So Paul writes to the Galatians, in his ringing statement of this truth: We are justified by faith alone; faith in Christ Jesus. Nothing more. Nothing less. Without disrespect to works, we understand that these are works of faith. Works arising from our faith. And not the other way around. From Galatians 3, Paul’s words are direct. Some would say politically incorrect:
6 Consider Abraham: “He believed God, and it was credited to him as righteousness.” 7 Understand, then, that those who believe are children of Abraham. 8 The Scripture foresaw that God would justify the Gentiles by faith, and announced the gospel in advance to Abraham: “All nations will be blessed through you.” 9 So those who have faith are blessed along with Abraham, the man of faith.
10 All who rely on observing the law are under a curse, for it is written: “Cursed is everyone who does not continue to do everything written in the Book of the Law.” 11 Clearly no one is justified before God by the law, because, “The righteous will live by faith. 12 The law is not based on faith; on the contrary, “The man who does these things will live by them.” 13 Christ redeemed us from the curse of the law by becoming a curse for us, for it is written: “Cursed is everyone who is hung on a tree.” 14 He redeemed us in order that the blessing given to Abraham might come to the Gentiles through Christ Jesus, so that by faith we might receive the promise of the Spirit.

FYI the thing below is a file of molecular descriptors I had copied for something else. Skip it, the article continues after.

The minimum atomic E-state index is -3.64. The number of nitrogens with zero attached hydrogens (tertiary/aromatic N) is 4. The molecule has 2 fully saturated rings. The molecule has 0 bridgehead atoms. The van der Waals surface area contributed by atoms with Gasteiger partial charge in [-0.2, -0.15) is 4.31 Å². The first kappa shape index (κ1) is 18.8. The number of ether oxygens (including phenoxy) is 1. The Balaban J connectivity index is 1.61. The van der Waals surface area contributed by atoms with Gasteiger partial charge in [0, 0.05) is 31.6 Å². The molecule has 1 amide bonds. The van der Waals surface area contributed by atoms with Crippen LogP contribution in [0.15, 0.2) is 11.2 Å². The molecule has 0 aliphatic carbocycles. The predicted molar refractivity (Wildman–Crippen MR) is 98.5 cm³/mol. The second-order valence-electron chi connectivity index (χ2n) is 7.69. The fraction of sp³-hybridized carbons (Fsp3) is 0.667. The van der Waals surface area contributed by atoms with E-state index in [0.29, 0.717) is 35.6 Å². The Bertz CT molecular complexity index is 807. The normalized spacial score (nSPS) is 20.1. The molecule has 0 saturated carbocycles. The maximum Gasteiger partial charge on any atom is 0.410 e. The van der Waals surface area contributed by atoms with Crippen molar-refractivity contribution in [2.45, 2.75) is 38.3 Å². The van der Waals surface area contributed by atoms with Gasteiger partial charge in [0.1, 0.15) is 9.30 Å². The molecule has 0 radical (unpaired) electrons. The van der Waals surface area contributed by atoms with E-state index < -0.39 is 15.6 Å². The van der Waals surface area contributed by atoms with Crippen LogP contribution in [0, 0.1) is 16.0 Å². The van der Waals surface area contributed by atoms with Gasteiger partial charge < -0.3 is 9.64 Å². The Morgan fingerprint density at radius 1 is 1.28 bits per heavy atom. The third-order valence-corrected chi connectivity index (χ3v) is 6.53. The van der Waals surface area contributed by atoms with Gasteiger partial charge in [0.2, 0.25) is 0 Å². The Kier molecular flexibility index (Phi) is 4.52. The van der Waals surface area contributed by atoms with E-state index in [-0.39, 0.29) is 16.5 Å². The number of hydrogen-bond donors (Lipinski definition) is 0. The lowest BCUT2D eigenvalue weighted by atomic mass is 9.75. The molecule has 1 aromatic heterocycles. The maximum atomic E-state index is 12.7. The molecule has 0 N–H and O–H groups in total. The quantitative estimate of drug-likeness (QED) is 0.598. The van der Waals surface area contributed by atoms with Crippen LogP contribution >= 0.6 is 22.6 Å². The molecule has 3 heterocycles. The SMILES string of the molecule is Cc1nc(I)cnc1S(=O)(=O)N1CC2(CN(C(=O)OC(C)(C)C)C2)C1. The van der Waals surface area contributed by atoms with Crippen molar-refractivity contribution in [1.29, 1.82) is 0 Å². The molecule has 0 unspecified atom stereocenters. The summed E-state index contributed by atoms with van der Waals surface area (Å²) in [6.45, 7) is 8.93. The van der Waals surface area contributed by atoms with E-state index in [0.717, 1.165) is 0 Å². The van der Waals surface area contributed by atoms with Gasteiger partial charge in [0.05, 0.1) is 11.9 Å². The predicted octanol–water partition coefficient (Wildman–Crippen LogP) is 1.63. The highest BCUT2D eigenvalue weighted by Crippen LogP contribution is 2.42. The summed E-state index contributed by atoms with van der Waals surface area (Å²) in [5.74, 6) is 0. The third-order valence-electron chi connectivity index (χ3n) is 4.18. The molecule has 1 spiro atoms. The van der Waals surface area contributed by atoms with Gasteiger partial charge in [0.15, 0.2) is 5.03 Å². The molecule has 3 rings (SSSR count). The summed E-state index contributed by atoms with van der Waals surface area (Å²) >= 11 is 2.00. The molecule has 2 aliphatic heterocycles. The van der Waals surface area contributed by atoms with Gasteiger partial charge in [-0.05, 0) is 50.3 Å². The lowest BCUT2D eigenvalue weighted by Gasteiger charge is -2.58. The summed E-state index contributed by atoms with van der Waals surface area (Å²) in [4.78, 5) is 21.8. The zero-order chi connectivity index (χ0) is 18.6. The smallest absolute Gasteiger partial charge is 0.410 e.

But wait, some say, what about Jesus’ brother James, in his letter, when he writes (James 2:17) “faith by itself, if it is not accompanied by action, is dead.” True enough. But one should not build a theology on this isolated statement. Works are the natural product of faith. Not the other way around. Jesus’ very death on the Cross tells us that fallen mankind could never, ever, have been redeemed by works, by just living under the Law.
To believe otherwise is to claim He died in vain. Paul is correct. No amount of works can justify, if they come not from faith.
| technorati tag | Christianity|